Construction: Dividing a Line Segment into N Equal Parts
Compass and straight edge constructions are of interest to mathematicians, not only in the field of geometry, but also in algebra. Ancient Greek mathematicians were
interested in the problem of "trisecting an angle" (splitting an arbitrary angle into three equal parts) using only a straight edge and compass. It turns out that some, but not all angles can be trisected, but
no-one managed to prove that some angles could not be trisected using a straight edge and compass until the 19th Century!
However, it is possible to trisect a line segment, or divide it into any number of equal parts, using only a straight edge and compass.
For this construction, you will need a straight edge (ruler - but you won't be measuring anything), pair of compasses, a pencil and paper. I have drawn the pictures using the robocompass app
. It's fun to play with,
and you can use it to do all sorts of geometric constructions. There's a little bit of coding to learn, but a list of instructions is provided. Once you've written your
little program, you can invite a few friends over,
settle down in some comfy chairs, bring out the popcorn, sit back, relax and enjoy the show. Be warned that, when you are using it to draw arcs, the robocompass compass point may
appear to be a little away from the centre, but the drawing is actually accurate.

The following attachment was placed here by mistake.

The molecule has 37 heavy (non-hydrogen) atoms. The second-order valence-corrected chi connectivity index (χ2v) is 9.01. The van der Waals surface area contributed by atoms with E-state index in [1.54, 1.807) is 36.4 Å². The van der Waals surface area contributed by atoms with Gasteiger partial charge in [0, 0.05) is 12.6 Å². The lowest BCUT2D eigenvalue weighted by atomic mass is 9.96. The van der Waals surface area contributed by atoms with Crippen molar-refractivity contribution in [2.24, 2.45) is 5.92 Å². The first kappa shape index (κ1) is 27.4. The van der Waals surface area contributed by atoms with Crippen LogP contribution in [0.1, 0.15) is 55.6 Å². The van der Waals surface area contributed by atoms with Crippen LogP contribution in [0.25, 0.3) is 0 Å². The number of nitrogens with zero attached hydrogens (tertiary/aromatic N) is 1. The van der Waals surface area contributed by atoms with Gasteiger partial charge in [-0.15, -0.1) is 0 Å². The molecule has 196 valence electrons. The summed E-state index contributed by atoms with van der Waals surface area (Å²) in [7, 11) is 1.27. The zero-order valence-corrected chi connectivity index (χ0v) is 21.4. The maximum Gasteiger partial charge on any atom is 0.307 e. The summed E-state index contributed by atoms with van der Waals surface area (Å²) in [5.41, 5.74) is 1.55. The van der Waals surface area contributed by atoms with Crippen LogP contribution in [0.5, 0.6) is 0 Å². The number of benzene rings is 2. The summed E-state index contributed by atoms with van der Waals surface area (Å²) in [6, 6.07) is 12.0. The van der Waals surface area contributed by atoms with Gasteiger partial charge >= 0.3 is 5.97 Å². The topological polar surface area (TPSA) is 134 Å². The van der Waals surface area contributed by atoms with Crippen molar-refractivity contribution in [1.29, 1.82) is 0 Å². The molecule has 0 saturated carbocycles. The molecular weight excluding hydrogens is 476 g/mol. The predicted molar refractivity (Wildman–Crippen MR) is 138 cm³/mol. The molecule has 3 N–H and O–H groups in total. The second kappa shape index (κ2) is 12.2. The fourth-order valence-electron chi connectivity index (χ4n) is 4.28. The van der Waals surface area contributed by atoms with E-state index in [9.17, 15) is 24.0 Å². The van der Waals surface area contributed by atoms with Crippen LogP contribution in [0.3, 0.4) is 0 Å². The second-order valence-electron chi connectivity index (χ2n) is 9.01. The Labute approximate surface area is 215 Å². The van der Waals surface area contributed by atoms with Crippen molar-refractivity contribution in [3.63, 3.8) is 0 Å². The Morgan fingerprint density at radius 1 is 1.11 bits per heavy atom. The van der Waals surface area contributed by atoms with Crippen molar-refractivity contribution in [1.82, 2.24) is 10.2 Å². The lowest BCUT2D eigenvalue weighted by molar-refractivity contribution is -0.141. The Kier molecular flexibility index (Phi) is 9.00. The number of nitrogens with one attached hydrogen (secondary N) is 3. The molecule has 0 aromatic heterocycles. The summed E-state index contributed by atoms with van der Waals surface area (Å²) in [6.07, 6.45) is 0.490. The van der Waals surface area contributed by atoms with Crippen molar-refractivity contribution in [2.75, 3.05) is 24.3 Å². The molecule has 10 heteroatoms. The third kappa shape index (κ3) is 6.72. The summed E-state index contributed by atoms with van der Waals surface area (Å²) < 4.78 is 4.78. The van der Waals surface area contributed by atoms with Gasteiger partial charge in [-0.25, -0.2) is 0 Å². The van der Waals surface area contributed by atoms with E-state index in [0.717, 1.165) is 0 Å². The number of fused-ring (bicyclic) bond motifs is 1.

Step 1: Start with the line segment \(AB\) that you want to cut into parts.
Step 2: Draw a second line segment, starting at point \(A\) that is at an angle to \(AB\) and about the same length as \(AB\).
Step 3: Decide how many parts you want to divide your line segment into. I chose \(8\), so I opened my compasses to slightly less than
one eighth of the length of the new line I drew.
Starting at point \(A\), I drew an
arc of this radius across my new line. I then moved the tip of the compasses to the point of intersection of the arc with the new line and drew a second arc of the same radius across the
line. Keep repeating this process until you have the desired number of arcs (8 in my case). Label the point where the last one cuts the new line with a \(C\).
Make sure each arc is centred at the preceding point of intersection.
Step 4: Set the radius of the compasses to the distance between \(C\) and \(B\). Move the tip of the compasses to point \(A\), and draw
an arc of this radius just below \(A\). The picture shows the tip of the compasses a little way away from point \(A\), but please make sure you centre your
compasses at \(A\).
Step 5: Open out the compasses to a radius that matches the length of \(AC\). Move the tip of the compasses to the point \(B\) and draw an
arc that crosses the arc drawn in the preceding step. Label the point of intersection of the two arcs with a \(D\).
Step 6: Using your straight edge, draw a line segment joining point \(B\) to point \(D\).
Step 7: Open out your compasses to a radius that matches the distance between point \(A\) and the intersection of the first
arc drawn at step 2 with the upper
line segment. Making sure your compasses are centred on point \(D\), draw an arc across line \(BD\). Step the compasses along line \(BD\), drawing arcs as in step 2. You should draw a total
of 7 arcs if you want to split your line segment into 8 pieces, 6 arcs if you want to split it into 7 pieces, and so on. As you draw each arc, make sure that your compasses are centred on the
point of intersection of the preceding arc with line \(BD\). The compasses are a bit off in the picture, but the arcs are drawn accurately.
Step 8: Using your straight edge, draw the lines between the corresponding points of the line segments \(AC\) and \(BD\). The result is a line
segment that is divided into \(N\) (8 in my case) equal parts.
Sit back and admire your work! You deserve a pat on the back.